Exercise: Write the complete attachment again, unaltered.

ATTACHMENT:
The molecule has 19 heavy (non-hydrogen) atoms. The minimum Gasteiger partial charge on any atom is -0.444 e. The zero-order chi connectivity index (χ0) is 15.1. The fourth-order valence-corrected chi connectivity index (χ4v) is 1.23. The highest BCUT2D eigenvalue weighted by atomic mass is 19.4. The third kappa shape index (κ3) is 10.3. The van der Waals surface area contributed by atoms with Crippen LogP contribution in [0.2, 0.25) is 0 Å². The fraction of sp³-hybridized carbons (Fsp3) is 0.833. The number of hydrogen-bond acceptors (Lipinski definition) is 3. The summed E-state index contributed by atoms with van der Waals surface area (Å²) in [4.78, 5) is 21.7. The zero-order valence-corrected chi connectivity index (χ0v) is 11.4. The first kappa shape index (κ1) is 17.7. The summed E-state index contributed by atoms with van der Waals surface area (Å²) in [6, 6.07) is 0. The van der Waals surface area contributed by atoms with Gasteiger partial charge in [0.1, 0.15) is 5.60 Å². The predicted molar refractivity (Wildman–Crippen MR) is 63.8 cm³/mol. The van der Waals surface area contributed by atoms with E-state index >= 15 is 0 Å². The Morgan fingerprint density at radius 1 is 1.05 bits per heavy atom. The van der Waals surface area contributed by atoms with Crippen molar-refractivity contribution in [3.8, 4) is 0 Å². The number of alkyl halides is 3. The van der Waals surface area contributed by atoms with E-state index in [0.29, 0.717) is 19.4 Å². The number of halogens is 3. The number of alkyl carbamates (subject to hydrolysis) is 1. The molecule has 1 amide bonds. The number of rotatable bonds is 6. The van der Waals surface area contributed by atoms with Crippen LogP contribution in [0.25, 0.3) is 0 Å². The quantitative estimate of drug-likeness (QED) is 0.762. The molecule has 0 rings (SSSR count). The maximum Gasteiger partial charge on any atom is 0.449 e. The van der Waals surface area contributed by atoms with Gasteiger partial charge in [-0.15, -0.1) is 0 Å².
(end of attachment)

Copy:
The molecule has 19 heavy (non-hydrogen) atoms. The minimum Gasteiger partial charge on any atom is -0.444 e. The zero-order chi connectivity index (χ0) is 15.1. The fourth-order valence-corrected chi connectivity index (χ4v) is 1.23. The highest BCUT2D eigenvalue weighted by atomic mass is 19.4. The third kappa shape index (κ3) is 10.3. The van der Waals surface area contributed by atoms with Crippen LogP contribution in [0.2, 0.25) is 0 Å². The fraction of sp³-hybridized carbons (Fsp3) is 0.833. The number of hydrogen-bond acceptors (Lipinski definition) is 3. The summed E-state index contributed by atoms with van der Waals surface area (Å²) in [4.78, 5) is 21.7. The zero-order valence-corrected chi connectivity index (χ0v) is 11.4. The first kappa shape index (κ1) is 17.7. The summed E-state index contributed by atoms with van der Waals surface area (Å²) in [6, 6.07) is 0. The van der Waals surface area contributed by atoms with Gasteiger partial charge in [0.1, 0.15) is 5.60 Å². The predicted molar refractivity (Wildman–Crippen MR) is 63.8 cm³/mol. The van der Waals surface area contributed by atoms with E-state index >= 15 is 0 Å². The Morgan fingerprint density at radius 1 is 1.05 bits per heavy atom. The van der Waals surface area contributed by atoms with Crippen molar-refractivity contribution in [3.8, 4) is 0 Å². The number of alkyl halides is 3. The van der Waals surface area contributed by atoms with E-state index in [0.29, 0.717) is 19.4 Å². The number of halogens is 3. The number of alkyl carbamates (subject to hydrolysis) is 1. The molecule has 1 amide bonds. The number of rotatable bonds is 6. The van der Waals surface area contributed by atoms with Crippen LogP contribution in [0.25, 0.3) is 0 Å². The quantitative estimate of drug-likeness (QED) is 0.762. The molecule has 0 rings (SSSR count). The maximum Gasteiger partial charge on any atom is 0.449 e. The van der Waals surface area contributed by atoms with Gasteiger partial charge in [-0.15, -0.1) is 0 Å².